No one was answering the emails or phones in Valo’s offices in Croydon, or in New York.

Croydon Council’s propaganda department was offered the opportunity to provide this website with a statement on the situation with the borough’s vanishing bus shelters. They failed to do so.

And Katherine Kerswell, the council’s £192,474 per year chief executive, had no answers when we asked what due diligence she had done to check that Valo Smart City UK could actually deliver on the promises made when the council decided to scrap its long-standing bus shelter contract, remove dozens of perfectly adequate bus shelters, and hand over the business to a company only registered in August 2020.

Read more: Council’s £6.8m bus shelter deal with 9-month-old tech firm
Read more: Bus passengers face a wet winter of discontent with no shelters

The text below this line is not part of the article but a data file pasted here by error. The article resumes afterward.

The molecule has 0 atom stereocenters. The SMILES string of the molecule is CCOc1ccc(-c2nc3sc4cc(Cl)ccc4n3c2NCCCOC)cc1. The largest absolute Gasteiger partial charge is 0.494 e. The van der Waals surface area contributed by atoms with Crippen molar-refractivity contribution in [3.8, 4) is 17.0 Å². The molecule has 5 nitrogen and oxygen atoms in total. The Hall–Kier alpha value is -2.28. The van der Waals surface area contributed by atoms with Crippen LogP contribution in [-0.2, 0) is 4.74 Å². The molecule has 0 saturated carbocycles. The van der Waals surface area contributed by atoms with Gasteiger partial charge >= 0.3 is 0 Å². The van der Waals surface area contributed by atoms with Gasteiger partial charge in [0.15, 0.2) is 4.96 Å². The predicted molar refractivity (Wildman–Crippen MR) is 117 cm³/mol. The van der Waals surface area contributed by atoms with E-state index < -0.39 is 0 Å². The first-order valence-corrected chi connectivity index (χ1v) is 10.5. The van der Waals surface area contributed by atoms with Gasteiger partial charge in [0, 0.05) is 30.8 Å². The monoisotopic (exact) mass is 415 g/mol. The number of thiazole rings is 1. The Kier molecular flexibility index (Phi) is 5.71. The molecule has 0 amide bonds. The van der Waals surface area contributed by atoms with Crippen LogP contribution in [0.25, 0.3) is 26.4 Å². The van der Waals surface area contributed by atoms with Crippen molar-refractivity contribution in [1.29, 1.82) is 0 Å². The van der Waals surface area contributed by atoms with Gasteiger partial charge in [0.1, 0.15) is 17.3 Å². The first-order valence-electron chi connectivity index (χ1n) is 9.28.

Read more: Chief digital officer quits council after splashing the cash

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About insidecroydon

News, views and analysis about the people of Croydon, their lives and political times in the diverse and most-populated borough in London. Based in Croydon and edited by Steven Downes. To contact us, please email
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8 Responses to Company behind ‘smart’ bus shelters has CCJs for unpaid bills

  1. Lewis White says:

    The clever language gives it all away.
    “Bringing smart city technology to Croydon”. Sounds a bit like a computer game.

    Relentlessly up-beat. Key word indicators of the style used to include “vibrant” and “passion”. Maybe they still do. But the best wordsmiths have probably hammered out far more exciting new things since I last bothered to read such things. .